Good behavior is just as important at sporting events as it is any other time. Being kind and considerate of others’ feelings makes the experience of attending a game a positive one for all involved. (Plus, when we make our players feel good about what they are doing, they are much more likely to perform well — and maybe even win — than if we make them feel bad.)

Having a strong repertoire of the language we expect and desire from our children empowers them to do the right thing. Here are some suggestions for positive things we can all say at sporting events. (A positive tone of voice is important — each of these can be turned into a negative by a negative tone of voice; so, modeling includes positive voice tone.)

  • “Good hit!” “Great kick!” “Way to go!” “Good game!” “Well done!”
  • “Good effort!” “Nice try!” “Getting better!” “That’s OK!”
  • “Ooo that was close!” “Almost!” “We’ll get ’em next time!”
  • “Dig deep!” “Don’t give up!” “Go, ___!” “You can do it!”


We can turn sporting events on TV into character development opportunities. Before watching a game on TV, discuss positive cheers and take turns with your children naming positive things to say during a game.

Keep score, mark each time your child makes a positive cheer, and reinforce them with “great, cheer!” or “way to be positive!” If your child slips up and says something negative, say, “Oops! How could you turn that around into a supportive cheer?” And then give your child a high-five and a “good job for turning that around!”

At the end of the game, tell them how proud you are, “look at ALL the positive things you came up with to say.” To further reinforce the positive aspects, ask: “How did it make you feel? Did it feel different when you accidentally said something that wasn’t positive?”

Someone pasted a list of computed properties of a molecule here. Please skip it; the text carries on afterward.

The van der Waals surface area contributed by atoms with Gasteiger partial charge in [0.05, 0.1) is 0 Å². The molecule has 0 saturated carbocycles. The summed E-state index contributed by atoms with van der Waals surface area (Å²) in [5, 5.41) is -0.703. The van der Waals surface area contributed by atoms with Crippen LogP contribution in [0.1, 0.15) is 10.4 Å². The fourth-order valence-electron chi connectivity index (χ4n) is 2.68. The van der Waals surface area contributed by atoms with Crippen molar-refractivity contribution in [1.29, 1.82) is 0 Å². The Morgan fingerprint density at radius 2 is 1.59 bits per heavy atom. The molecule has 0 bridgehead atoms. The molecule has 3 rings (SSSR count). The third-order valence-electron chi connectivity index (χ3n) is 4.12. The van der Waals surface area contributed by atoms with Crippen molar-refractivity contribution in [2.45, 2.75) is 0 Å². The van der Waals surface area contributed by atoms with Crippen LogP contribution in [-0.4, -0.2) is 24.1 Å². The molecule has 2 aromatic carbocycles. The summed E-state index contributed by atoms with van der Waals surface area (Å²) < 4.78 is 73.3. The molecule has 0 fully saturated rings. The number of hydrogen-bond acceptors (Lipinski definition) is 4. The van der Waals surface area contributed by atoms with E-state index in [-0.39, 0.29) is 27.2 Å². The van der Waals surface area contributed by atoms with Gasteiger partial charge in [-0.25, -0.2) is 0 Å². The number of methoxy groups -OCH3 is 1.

Car Talk:
Have a conversation with your child about behavior at sporting events. Ask what behavior they enjoy being around and what they don’t. Ask how the various behaviors they describe make them feel — and how they might make others feel. Ask what the consequences might be if everyone behaved well (or poorly) at sporting events. Talk about how proud it makes you feel to see them behaving kindly. Ask them how it makes them feel when they behave kindly to others. Ask them if they think their teammates can perform at their best if the people around them are yelling negative things at them.

A Note on “Blaming the Ref”
It is easy to blame the ref when things don’t go well for our team, but the ref’s job is important and is probably the most difficult one of the game. Who, really, can keep their eye on EVERYTHING that is going on from ALL ANGLES at one time? No one. They try to be fair. We need to keep that in mind and explain that to our children as well.

Be patient, and be as consistent as possible. The rewards in good behavior are well worth the effort.

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